Having fled war, mothers living in makeshift shelters are having keep an eye on their young girls. Living in a tent, or substandard group housing, girls are vulnerable to abduction, presumably to be used for sex. It isn’t nice: it’s a terrible worry for parents. Especially for mothers, who know what sex with an older, maybe roughly forceful, man would be like for their young girls.

So, it’s a day about love?

I would really love to see Mothers’ Day become a day when we think about the reality of being  mothers. While being thankful to our mothers, and for our own safe birth, let’s do more than that. 

That’s not to say we need to deny ourselves giving and receiving flowers, chocs and hugs … But whether or not we are mothers, inclusivity might mean showing empathy to mothers less fortunate: giving to an organisation which cares for women as mothers.Let’s make Mothers Day about love and generous inclusivity 

Find out about fistula, FGM, and other related topics:

Information on FGM, and other related topics

What is a fistula, how are they caused, why are they so dangerous and excluding? 


Celebrate books and reading:

It will soon be time for the second 

 Hawkesbury LitFest … Saturday 23rd April, all day

at Hawkesbury Upton … author readings,

talks, poetry, children’s activities … in a Cotswold

Village setting 

9 thoughts on “Mothers’ Day, Mothering Sunday, who do we include?

  1. Sandy March 6, 2016 / 3:37 am

    Thanks for sharing your thoughts on Mothering Sunday. For us in North America we celebrate Mother’s Day on the 2nd Sunday of May. Of course when I was living in Oxford I had trouble finding a card to send my mother in May. I appreciate your suggestion to support mothers in less fortunate circumstances.

    Liked by 1 person

    • MariHoward March 6, 2016 / 8:30 am

      Thank you, Sandy. I wonder if you then managed to buy a card on our Mother’s Day weekend to send off later, for yours in Canada, to your mother? It’s a problematic celebration here, as now it’s so obviously commercialised women without children get upset … I began to feel that if we focussed on the needs caused by becoming a mother that might counteract the flowers and pretty gift things side of being a mum…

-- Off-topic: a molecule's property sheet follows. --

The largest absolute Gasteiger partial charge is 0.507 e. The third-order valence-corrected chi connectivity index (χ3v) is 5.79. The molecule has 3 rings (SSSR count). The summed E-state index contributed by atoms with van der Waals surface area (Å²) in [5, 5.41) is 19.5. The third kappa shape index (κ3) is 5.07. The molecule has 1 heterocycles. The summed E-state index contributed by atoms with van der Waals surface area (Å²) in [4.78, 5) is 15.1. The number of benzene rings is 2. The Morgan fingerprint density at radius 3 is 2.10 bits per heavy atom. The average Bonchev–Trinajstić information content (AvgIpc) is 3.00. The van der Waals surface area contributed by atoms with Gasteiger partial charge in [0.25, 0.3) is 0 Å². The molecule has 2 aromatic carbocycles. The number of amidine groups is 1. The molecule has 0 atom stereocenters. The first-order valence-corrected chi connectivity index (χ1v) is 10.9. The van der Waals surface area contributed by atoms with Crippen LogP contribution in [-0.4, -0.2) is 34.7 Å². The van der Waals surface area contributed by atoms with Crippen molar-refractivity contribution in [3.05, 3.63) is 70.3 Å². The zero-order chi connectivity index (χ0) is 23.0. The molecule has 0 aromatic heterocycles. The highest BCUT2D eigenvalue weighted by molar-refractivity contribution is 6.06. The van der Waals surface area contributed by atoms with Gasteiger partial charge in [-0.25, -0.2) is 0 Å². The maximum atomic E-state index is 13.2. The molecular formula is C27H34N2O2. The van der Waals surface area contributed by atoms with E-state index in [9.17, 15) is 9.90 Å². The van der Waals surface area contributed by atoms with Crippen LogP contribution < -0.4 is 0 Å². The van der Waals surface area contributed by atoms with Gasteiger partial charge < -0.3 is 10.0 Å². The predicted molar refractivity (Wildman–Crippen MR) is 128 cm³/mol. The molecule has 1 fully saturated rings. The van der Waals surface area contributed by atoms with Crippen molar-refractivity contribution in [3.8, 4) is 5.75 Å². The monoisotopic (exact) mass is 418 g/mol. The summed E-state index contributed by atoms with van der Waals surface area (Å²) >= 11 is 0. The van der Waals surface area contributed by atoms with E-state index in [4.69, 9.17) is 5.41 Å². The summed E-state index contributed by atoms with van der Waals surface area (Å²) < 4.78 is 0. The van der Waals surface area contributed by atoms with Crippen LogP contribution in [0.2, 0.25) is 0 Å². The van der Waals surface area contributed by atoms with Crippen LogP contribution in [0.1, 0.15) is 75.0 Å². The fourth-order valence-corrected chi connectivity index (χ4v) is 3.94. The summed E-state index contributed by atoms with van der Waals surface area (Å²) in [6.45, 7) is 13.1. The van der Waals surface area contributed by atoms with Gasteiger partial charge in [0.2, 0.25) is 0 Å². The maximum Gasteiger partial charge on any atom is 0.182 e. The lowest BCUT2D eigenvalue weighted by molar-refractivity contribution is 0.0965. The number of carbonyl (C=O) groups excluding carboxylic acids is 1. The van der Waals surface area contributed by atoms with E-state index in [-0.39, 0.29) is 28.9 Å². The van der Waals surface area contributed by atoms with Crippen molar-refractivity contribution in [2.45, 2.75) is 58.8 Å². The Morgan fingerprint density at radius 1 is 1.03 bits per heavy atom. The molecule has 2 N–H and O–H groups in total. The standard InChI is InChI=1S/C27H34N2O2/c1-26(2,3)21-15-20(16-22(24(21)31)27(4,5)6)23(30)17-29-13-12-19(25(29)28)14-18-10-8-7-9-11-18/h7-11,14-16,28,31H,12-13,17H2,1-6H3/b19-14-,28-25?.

• carolcooper March 6, 2016 / 8:35 am

      I used to buy two Mother’s Day cards for my mother when she lived abroad, one to send at the time and the other to send in May. Somehow my mum liked celebrating twice…


  2. lynnepardoe March 6, 2016 / 6:00 pm

    Well said Mairi, we should remember mothers who don’t have it so easy. In future I’ll ask for a donation to an appropriate charity in lieu of flowers. I’m quite happy with a bundle of catkins from the hedgerow.


  3. Holistic Wayfarer April 4, 2016 / 3:59 am

    Wonderful passionate post. Mothering is hard enough even with all the comforts. I can’t imagine having to worry about the basics like shelter. And on a broader scale, yes, it’s amazing what women (and girls) the world over have endured, have had foisted on them.

    Liked by 1 person

  4. MariHoward April 4, 2016 / 3:45 pm

    Absolutely … and for so long, it wasn’t much revealed. Now media so easy we hear … and see …


  5. dunelight April 20, 2016 / 10:05 pm

    FGM is a travesty. I’m tired of entitled males here in the U.S. likening it to circumcision. No, it is more like cutting off the entire head of a penis. There are horrific things happening to little girls of the the third world.